“The smell comes out of whatever food you’re making, and that smell goes everywhere,” she adds. “The kids enjoy that. They already come with something, [thinking] ‘I’m going to eat what I was smelling.’ I think that’s the difference.”

Not all changes came from within. Hafner, who became director of food and nutrition services in 2011, says that the Healthy Hunger-Free Kids Act of 2014 affected policy because of the revised nutrition requirements set up by the U.S. Department of Agriculture. The USDA lowered the sodium content in school meals, for example, and added more whole grains, fruits and vegetables.

Hafner is currently overseeing a renewed DPS focus on creating school meals from scratch. The district aims to raise the percentage of meals made from scratch from 60 percent to 99 percent over the course of its three-year contract with Brigaid. The Connecticut-based company of professional chefs has been hired to teach staff new skills, such as knife techniques and exchanging herbs and spices for salt to boost flavor.
click to enlarge The pandemic has created a number of complications for DPS kitchens, but staff is continuing to prioritize feeding the students. - CLAIRE DUNCOMBE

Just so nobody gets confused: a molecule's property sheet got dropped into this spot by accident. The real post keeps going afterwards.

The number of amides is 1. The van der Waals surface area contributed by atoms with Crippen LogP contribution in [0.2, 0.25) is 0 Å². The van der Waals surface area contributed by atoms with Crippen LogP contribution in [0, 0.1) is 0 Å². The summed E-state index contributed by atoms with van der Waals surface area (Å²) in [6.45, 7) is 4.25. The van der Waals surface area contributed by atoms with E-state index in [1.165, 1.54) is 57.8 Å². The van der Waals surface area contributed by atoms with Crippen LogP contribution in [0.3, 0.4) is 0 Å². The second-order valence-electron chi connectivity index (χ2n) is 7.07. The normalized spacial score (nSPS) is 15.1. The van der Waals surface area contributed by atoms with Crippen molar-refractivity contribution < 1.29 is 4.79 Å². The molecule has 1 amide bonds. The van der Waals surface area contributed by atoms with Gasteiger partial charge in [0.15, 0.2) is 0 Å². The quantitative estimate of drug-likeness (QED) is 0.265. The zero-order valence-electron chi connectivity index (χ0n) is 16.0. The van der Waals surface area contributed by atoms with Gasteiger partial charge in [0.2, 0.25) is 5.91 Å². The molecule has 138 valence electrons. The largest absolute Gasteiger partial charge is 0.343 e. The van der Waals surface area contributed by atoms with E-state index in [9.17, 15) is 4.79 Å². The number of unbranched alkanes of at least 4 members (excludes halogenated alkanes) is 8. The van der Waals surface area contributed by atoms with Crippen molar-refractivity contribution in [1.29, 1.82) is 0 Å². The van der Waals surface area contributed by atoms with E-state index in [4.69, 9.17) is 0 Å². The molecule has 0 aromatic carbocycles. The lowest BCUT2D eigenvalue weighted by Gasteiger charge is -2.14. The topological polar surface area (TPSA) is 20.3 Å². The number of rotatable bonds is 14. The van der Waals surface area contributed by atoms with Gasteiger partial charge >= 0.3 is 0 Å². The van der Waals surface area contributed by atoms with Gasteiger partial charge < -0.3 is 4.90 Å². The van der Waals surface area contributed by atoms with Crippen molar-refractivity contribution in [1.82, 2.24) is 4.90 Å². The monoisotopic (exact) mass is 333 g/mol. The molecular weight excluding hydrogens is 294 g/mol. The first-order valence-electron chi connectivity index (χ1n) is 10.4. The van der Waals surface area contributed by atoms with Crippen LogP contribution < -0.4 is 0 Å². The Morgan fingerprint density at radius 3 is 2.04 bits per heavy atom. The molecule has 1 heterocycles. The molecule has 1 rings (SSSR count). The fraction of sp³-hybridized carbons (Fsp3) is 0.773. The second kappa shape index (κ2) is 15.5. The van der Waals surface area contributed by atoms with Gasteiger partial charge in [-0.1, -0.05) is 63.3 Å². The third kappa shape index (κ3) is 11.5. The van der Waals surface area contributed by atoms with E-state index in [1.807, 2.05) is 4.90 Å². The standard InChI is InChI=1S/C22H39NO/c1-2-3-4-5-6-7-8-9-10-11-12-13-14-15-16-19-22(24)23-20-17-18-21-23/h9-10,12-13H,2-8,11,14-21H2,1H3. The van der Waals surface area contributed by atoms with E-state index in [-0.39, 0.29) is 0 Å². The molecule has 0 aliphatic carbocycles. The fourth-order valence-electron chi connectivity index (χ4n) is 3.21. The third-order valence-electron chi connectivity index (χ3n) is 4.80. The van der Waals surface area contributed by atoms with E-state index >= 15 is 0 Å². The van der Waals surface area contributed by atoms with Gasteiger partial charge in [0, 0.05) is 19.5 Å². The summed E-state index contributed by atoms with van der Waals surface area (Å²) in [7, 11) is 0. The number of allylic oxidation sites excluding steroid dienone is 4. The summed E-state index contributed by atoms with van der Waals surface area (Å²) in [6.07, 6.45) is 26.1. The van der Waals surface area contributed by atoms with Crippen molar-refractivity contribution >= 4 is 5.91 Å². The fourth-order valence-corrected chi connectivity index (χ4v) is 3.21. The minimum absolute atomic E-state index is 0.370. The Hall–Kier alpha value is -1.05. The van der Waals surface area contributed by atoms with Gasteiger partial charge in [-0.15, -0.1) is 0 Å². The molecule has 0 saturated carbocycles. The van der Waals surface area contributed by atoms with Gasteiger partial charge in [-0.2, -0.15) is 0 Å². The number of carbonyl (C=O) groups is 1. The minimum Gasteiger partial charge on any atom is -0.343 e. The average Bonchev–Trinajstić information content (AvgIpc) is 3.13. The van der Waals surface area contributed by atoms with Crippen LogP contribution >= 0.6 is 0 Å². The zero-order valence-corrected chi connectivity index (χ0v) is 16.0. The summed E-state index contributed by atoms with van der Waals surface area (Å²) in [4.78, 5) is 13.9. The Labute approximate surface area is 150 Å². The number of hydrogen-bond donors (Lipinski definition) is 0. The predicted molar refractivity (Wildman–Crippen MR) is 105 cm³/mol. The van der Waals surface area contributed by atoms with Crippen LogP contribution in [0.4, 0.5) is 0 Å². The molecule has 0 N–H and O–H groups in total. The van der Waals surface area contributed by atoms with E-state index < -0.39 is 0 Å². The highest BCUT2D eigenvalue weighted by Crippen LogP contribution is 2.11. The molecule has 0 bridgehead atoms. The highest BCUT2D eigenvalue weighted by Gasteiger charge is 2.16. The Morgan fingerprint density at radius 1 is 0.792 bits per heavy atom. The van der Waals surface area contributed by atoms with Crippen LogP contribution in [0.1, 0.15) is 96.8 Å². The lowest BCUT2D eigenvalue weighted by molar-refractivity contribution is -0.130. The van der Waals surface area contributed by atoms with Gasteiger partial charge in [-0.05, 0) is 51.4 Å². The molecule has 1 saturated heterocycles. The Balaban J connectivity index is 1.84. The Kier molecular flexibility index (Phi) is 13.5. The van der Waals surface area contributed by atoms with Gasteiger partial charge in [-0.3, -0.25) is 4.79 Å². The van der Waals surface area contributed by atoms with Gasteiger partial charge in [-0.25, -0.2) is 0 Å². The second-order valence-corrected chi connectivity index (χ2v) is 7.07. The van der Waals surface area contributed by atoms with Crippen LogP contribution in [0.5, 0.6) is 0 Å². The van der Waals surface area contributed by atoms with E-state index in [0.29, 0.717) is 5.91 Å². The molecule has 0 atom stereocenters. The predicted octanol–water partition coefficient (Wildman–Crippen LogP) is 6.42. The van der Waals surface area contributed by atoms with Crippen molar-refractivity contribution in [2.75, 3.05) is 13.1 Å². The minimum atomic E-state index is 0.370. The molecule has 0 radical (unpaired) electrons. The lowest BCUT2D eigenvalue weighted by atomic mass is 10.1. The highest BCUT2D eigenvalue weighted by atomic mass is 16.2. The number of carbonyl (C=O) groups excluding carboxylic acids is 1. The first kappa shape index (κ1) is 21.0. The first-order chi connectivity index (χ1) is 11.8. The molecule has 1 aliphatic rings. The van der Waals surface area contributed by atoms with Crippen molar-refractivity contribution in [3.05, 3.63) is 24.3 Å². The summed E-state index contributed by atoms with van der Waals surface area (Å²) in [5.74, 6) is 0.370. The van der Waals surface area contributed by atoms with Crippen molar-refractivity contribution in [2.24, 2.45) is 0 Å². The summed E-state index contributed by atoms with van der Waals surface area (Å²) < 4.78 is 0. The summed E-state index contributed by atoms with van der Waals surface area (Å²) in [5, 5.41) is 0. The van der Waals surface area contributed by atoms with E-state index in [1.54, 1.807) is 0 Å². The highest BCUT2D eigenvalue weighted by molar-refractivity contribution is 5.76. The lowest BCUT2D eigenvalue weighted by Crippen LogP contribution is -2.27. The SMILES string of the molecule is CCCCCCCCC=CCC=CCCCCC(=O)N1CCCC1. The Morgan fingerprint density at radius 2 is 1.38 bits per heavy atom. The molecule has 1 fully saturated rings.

The pandemic has created a number of complications for DPS kitchens, but staff is continuing to prioritize feeding the students.
Claire Duncombe
“When we control the process, we’re ensuring that we’re in really good compliance with USDA regulations,” Hafner explains. “We can make sure the ingredient list is as clean as possible. We don’t want the added stuff in there that might hide allergens or make food more fattening.

“Feeding kids is so important,” she adds. “I’m a mom myself. If I feed my kids healthy food, they learn better, they stay healthier and their chances for success will be better."

For Martinez, her job is not just about meeting the nutrition standards. She also likes to cook what students want to eat.

She points out that Place Bridge Academy students, who come from many different countries, seem to like falafel more than students enrolled at other DPS schools. They also love rice and flatbread. “Every school is different,” she explains.

Currently, supply-chain shortages are affecting the availability of some of the food she typically orders, such as rice, tortillas and watermelon. As a result, Martinez and other staffers have to figure out substitutions that continue to meet nutrition requirements.

But during the pandemic, they’ve gotten accustomed to adapting. During the last months of the 2019-20 school year, Martinez and her staff were preparing 300 meals a day for pick-up by students in the parking lot or delivery by bus to apartment buildings. They’d make 600 meals on Fridays.

Martinez is confident that her staff will continue to successfully adapt and serve students after she retires and moves to Mexico with her husband. “I taught everybody to do everything,” she says. “Because everybody needs to learn, and not just make fruit or bread.”
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Claire Duncombe is a Denver-based freelance writer who covers the environment, agriculture, food, music, the arts and other subjects.
Contact: Claire Duncombe